The Rubenstein Library recently acquired a collection of letters and diaries from Harry Bernard Glazer, an American soldier who served in the 824th Tank Destroyer Battalion in France, Germany, and Austria in the closing months of World War II. Glazer was an excellent writer and tended towards introspection, so his letters and diaries are full of description and analysis of the war, his efforts to enlist, his training, and his off-duty excursions with his friends and dates. The archive is especially interesting because Glazer writes openly and poignantly about his experiences as a Jewish soldier and the role of his faith in motivating his effort to enlist and fight the Nazis.
One component of the archive is a lot of V-Mail, which Harry began to use when he was stationed overseas in 1944. V-Mail, short for Victory Mail, was developed by the postal service as a way to reduce weight and speed up mail delivery between the United States and soldiers overseas. Letters were required to fit onto a single sheet of paper, like so:
and were folded up and mailed, like so:
They would be routed through the wartime censors and then forward to a V-Mail processing center, which would essentially microfilm the letter and discard the original. The microfilmed negative would be transported to the U.S., and then blown up to a miniature photocopy and forwarded on to its intended addressee. The instructions on the back of the V-Mail form clarify the process:
The photocopied mini-letter would arrive in a tiny envelope, like this:
And it would be up to the reader to have some good reading glasses! The letters from Harry Glazer to his mother document how quickly V-Mail shifted from being a novelty to being an annoyance for him. He would number his V-Mails lest they arrive out of order, so his family would be able to reassemble them.
I’ll soon be meeting with Conservation staff to discuss the preservation issues surrounding a few collections I’ve cataloged recently, including this one, a scrapbook I felt I had to catalog before it absolutely fell to pieces.
Nan Rothholz began this scrapbook during World War II, when she served as a member of the National Jewish Welfare Board and the Baltimore United Service Organizations (USO). She and her family hosted servicemen, generally medical professionals stationed at Fort Meade, in their Baltimore home. She became especially close to and followed 5 of the men during the final years of the war in Europe, and to me this scrapbook represents her “filing cabinet” for their V-mail, letters, photographs, postcards, and clippings, rather than a traditional scrapbook.
Our challenge here will be how to keep related material together yet preserve the individual items, all before these brittle pages crumble to bits. Conservation staff will advise me on this, and perhaps digitization will be considered to help preserve the relationships in material that Rothholz initiated. Both the National Jewish Welfare Board and the USO commended her on her work, and our work will honor her as well.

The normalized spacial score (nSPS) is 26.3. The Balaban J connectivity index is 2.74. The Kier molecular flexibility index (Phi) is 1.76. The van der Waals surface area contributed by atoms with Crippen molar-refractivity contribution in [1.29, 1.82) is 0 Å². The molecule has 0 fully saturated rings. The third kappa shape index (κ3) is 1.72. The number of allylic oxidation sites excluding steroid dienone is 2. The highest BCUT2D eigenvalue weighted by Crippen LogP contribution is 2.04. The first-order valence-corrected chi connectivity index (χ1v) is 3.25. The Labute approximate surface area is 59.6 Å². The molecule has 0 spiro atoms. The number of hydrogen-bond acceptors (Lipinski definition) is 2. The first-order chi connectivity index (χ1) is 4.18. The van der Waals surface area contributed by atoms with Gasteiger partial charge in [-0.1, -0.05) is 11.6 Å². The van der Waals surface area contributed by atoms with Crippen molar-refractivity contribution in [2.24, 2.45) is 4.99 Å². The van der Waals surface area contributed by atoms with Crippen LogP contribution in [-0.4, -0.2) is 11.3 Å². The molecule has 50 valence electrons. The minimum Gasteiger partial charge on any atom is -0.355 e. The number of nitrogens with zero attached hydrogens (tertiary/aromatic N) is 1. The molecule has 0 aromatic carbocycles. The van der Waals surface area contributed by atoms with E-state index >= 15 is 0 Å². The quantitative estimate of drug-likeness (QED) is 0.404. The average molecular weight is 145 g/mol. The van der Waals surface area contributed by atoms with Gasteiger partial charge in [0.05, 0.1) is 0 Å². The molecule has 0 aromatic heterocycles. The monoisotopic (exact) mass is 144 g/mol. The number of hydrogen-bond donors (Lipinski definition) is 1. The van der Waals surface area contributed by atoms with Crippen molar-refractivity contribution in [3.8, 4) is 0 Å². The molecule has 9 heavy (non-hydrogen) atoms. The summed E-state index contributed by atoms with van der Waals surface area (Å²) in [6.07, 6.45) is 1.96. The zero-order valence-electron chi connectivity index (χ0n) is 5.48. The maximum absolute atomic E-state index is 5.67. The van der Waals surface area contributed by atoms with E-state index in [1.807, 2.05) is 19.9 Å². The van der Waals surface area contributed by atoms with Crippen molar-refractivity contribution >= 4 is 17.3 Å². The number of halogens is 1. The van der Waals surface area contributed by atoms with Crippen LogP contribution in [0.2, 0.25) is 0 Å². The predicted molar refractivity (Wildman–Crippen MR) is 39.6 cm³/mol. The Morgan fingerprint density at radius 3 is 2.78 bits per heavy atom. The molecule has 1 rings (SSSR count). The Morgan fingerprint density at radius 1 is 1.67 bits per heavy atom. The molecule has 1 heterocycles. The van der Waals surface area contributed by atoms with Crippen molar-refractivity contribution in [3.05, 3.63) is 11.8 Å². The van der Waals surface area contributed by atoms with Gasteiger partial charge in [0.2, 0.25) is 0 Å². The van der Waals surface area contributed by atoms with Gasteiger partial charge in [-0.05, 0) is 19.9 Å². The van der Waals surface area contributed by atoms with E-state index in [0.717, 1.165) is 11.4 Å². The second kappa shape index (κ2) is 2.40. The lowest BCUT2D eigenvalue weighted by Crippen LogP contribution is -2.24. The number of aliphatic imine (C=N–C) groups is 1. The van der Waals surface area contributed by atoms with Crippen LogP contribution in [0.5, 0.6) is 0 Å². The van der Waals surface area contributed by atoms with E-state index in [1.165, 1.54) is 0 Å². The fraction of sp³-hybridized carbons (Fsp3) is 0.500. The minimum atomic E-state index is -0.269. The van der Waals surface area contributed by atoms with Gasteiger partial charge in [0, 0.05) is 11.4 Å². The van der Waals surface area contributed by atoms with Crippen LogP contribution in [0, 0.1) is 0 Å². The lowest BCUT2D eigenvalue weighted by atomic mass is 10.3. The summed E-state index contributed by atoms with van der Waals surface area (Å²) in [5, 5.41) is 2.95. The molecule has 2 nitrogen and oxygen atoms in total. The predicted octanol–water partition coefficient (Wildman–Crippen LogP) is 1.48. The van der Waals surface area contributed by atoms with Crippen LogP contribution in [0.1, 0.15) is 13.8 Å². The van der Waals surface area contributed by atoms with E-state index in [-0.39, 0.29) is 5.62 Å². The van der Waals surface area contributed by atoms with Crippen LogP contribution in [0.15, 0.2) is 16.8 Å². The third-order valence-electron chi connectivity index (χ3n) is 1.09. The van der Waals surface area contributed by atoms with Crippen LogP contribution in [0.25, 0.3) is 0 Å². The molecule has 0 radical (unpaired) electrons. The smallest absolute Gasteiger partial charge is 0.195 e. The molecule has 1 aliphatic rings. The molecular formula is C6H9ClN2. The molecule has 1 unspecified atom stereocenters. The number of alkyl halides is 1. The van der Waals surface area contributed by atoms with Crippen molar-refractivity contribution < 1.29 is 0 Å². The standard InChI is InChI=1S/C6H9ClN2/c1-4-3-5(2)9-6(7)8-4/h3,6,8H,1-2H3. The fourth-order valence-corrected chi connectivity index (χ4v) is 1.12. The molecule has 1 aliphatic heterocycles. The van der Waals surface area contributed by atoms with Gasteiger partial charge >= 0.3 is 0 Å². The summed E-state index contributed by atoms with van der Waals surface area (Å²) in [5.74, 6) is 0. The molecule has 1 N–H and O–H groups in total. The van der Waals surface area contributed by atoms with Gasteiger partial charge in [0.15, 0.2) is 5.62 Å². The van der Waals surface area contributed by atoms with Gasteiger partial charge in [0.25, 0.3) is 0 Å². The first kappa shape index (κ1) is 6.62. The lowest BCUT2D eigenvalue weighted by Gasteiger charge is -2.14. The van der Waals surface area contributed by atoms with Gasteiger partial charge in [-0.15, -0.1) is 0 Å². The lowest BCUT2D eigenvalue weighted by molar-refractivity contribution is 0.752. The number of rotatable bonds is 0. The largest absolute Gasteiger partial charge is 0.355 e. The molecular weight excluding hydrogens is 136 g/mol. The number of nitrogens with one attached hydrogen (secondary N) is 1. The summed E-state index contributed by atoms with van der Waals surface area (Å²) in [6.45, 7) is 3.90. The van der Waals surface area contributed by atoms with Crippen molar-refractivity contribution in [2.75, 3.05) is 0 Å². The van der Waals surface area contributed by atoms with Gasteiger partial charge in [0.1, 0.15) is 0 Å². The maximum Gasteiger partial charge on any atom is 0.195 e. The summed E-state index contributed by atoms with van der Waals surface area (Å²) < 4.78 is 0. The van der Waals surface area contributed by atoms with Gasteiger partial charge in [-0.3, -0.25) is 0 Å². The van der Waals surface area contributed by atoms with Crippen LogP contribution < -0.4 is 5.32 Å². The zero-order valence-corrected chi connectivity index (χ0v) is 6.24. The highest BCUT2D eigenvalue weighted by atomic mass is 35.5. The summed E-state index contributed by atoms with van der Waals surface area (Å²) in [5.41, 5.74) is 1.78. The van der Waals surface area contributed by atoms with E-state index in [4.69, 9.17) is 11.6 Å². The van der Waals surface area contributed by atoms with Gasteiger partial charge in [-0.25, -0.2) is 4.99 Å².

Post contributed by Alice Poffinberger, Original Cataloger.
Welcome to the first post in a series documenting the processing of the Abraham Joshua Heschel Papers.
In 1965, Rabbi Abraham Joshua Heschel, professor of Jewish Ethics and Mysticism at the Jewish Theological Seminary of America, accepted as position as the Harry Emerson Fosdick Visiting Professor at Union Theological Seminary (UTS). Newspapers reported this occasion with headlines that proclaimed “Rabbi to Teach Christians” and “Seminary Gives Post to Heschel.” The prestigious visiting position speaks to Heschel’s influence in Christian-Jewish relations at the time. As we begin processing the Abraham Joshua Heschel Papers, there is evidence that Heschel’s dedication to interfaith work also made him a controversial figure in some Jewish circles. I recently processed a large folder of materials that Heschel collected during his tenure at UTS and discovered that Heschel preserved the views of his dissenters, tucked in alongside his lecture notes and grade records.
In a folder that contains programs from events honoring Heschel at UTS and Eden Theological Seminary and an excerpt from Reinhold Niebuhr’s Pious and Secular America, I found a fascinating newspaper clipping. The article, “Scholar Delimits Interfaith Talks,” discusses another rabbi’s view on interfaith relations. The article explains that Rabbi Joseph B. Soloveitchik, professor of Talmud at Yeshiva University, argued that Jews should avoid discussing theological issues in their relations with Christians. This article provides an intriguing counterpoint to the documents promoting Heschel’s theological lectures at Christian Seminaries.
In another folder, which Heschel labeled “Interfaith,” he included an excerpt from a letter written by the Lubavitcher Rebbe, Rabbi Menachem M. Schneerson. In the letter, Schneerson writes, “there is no need for us whatever to have any religious dialogues with non-Jews, nor any interfaith activities in the form of religious discussions, interchange of pulpits, and the like” (2). Schneerson concludes, “religious dialogue with non-Jews has no place in Jewish life, least of all here and now” (4). This letter rests alongside an article written by UTS President John C. Bennett and Heschel’s itinerary for the Spring Semester of 1966 which included lectures at the Indiana Pastors’ Conference and eleven different Christian seminaries.
These dissenting opinions preserved by Heschel and included in folders that highlight his interfaith work provide an intriguing glimpse into Heschel’s world. We will leave it up to future researchers to discover the meaning behind Heschel’s inclusion of these opposition opinions in these particular folders!
Post contributed by Adrienne Krone, Heschel Project Assistant in Rubenstein Technical Services.
Dispatches from the David M. Rubenstein Rare Book and Manuscript Library at Duke University